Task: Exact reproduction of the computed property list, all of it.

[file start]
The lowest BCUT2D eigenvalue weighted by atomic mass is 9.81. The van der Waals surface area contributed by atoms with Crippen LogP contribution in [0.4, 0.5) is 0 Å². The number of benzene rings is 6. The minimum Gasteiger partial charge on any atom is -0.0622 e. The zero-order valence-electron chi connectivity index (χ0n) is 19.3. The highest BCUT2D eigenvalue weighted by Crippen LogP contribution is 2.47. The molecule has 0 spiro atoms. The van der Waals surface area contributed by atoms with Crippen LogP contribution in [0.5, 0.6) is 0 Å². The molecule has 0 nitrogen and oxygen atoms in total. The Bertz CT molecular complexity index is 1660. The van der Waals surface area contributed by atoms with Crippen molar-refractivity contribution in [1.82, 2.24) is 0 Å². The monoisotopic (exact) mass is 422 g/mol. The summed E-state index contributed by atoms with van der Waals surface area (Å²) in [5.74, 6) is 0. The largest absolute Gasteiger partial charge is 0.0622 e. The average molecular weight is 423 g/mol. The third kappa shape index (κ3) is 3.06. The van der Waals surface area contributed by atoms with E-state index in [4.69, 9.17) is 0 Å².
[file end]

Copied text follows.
The lowest BCUT2D eigenvalue weighted by atomic mass is 9.81. The van der Waals surface area contributed by atoms with Crippen LogP contribution in [0.4, 0.5) is 0 Å². The number of benzene rings is 6. The minimum Gasteiger partial charge on any atom is -0.0622 e. The zero-order valence-electron chi connectivity index (χ0n) is 19.3. The highest BCUT2D eigenvalue weighted by Crippen LogP contribution is 2.47. The molecule has 0 spiro atoms. The van der Waals surface area contributed by atoms with Crippen LogP contribution in [0.5, 0.6) is 0 Å². The molecule has 0 nitrogen and oxygen atoms in total. The Bertz CT molecular complexity index is 1660. The van der Waals surface area contributed by atoms with Crippen molar-refractivity contribution in [1.82, 2.24) is 0 Å². The monoisotopic (exact) mass is 422 g/mol. The summed E-state index contributed by atoms with van der Waals surface area (Å²) in [5.74, 6) is 0. The largest absolute Gasteiger partial charge is 0.0622 e. The average molecular weight is 423 g/mol. The third kappa shape index (κ3) is 3.06. The van der Waals surface area contributed by atoms with E-state index in [4.69, 9.17) is 0 Å².